Producers may raise, slaughter and home process up to 1,000 birds per year. You may only slaughter birds that you have raised and can not buy birds to butcher. The Department of Ag explains here. You need to contact the Department and let them know you intend to raise and sell birds. The producer must maintain complete and accurate records, including: number of birds processed in a calendar year and customers’ names and dates for each sale. Businesses under this exemption are subject to more stringent labeling regulations. Labels must include: name of the product, ingredients statement, net weight, name and address of establishment, handling instructions, safe handling instructions, date of packaging, and an explanatory statement indicating why inspection is not required such a “Small Enterprise Exemption from Inspection.”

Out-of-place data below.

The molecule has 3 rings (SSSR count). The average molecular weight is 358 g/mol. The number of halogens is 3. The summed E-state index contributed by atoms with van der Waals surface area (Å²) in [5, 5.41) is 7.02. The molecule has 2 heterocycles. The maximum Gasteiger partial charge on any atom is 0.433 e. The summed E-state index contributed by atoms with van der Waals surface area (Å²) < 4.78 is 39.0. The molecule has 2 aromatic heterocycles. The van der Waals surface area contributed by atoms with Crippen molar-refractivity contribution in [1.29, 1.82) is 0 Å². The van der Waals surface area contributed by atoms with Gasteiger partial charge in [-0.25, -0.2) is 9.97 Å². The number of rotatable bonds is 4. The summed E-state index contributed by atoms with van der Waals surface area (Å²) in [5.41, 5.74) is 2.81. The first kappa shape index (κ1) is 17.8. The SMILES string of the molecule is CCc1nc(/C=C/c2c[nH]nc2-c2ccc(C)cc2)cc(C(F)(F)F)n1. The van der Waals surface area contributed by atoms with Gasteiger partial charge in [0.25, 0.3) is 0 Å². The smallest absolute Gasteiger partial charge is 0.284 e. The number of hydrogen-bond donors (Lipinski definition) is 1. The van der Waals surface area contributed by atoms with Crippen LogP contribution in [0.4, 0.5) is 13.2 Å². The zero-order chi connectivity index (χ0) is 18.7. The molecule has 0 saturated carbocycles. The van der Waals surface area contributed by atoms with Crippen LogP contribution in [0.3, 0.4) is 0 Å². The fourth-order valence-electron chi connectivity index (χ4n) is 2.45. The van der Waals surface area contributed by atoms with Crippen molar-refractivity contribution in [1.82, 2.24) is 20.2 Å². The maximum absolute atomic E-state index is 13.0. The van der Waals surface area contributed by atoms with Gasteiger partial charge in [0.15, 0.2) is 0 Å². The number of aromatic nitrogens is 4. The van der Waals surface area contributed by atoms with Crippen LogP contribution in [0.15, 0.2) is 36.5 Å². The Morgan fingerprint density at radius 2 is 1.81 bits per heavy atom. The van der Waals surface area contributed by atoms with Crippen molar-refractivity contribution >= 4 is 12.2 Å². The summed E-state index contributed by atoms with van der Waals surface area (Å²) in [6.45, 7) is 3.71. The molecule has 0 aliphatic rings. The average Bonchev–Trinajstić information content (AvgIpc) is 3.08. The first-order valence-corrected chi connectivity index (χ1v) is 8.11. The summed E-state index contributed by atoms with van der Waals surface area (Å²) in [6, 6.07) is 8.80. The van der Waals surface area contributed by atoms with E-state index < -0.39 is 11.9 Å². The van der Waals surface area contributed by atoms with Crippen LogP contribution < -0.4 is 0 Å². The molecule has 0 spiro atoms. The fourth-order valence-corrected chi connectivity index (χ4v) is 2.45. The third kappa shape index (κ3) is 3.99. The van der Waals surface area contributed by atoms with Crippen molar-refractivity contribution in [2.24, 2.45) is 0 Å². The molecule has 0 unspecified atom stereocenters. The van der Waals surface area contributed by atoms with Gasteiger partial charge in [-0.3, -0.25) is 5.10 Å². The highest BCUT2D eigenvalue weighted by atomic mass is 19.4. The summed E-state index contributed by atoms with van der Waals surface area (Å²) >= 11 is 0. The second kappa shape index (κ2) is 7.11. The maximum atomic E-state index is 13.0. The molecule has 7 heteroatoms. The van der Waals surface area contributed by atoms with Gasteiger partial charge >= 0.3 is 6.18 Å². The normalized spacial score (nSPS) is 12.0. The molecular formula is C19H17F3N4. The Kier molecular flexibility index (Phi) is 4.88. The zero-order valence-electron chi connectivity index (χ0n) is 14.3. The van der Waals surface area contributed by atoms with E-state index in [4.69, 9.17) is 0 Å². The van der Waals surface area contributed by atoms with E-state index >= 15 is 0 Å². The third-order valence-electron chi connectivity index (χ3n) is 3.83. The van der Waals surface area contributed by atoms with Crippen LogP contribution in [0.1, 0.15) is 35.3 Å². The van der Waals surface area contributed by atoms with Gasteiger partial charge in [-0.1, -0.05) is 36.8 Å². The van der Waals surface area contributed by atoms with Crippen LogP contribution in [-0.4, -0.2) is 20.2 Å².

What type of eggs can be sold?

Eggs from any domesticated poultry (up to 3,000 birds) can be sold to the home consumer without a permit, refrigeration, etc. Of course, if you have washed your eggs, you’ll want to keep them refrigerated as a matter of good food safety. If you take those washed eggs to a farmers market, you must keep them in a cooler at temps of 45 degrees or less - NOT sitting on a table in the sun.

If you are selling eggs to a store, restaurant or other outlet, you’ll need a permit in accordance with state law.

May we sell to restaurants or stores?

ONLY fresh fruits and vegetables may be sold directly to restaurants or stores. All other items can only be sold to the home consumer for use in their home. Items purchased through the Food Freedom Act may not be resold or used in other Food Freedom products. That means - you can't purchase noodles from one farmer and chicken from another farmer, then make chicken noodle soup for resale. However, you and your family may enjoy that delicious soup at home.